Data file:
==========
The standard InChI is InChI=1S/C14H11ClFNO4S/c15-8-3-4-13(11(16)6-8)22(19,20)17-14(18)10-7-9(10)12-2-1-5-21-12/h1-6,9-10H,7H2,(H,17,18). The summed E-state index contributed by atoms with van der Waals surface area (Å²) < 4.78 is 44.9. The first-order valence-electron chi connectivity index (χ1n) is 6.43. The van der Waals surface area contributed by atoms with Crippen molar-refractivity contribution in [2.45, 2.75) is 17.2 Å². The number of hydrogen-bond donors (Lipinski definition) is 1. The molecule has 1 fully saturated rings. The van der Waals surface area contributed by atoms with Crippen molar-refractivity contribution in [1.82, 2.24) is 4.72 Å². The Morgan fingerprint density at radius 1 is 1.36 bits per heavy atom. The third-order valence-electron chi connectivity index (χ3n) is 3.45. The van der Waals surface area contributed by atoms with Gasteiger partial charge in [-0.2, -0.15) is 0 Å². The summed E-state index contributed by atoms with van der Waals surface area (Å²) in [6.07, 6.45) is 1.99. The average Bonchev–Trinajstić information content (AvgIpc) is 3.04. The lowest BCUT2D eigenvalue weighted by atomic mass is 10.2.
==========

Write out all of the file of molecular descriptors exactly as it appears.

The standard InChI is InChI=1S/C14H11ClFNO4S/c15-8-3-4-13(11(16)6-8)22(19,20)17-14(18)10-7-9(10)12-2-1-5-21-12/h1-6,9-10H,7H2,(H,17,18). The summed E-state index contributed by atoms with van der Waals surface area (Å²) < 4.78 is 44.9. The first-order valence-electron chi connectivity index (χ1n) is 6.43. The van der Waals surface area contributed by atoms with Crippen molar-refractivity contribution in [2.45, 2.75) is 17.2 Å². The number of hydrogen-bond donors (Lipinski definition) is 1. The molecule has 1 fully saturated rings. The van der Waals surface area contributed by atoms with Crippen molar-refractivity contribution in [1.82, 2.24) is 4.72 Å². The Morgan fingerprint density at radius 1 is 1.36 bits per heavy atom. The third-order valence-electron chi connectivity index (χ3n) is 3.45. The van der Waals surface area contributed by atoms with Gasteiger partial charge in [-0.2, -0.15) is 0 Å². The summed E-state index contributed by atoms with van der Waals surface area (Å²) in [6.07, 6.45) is 1.99. The average Bonchev–Trinajstić information content (AvgIpc) is 3.04. The lowest BCUT2D eigenvalue weighted by atomic mass is 10.2.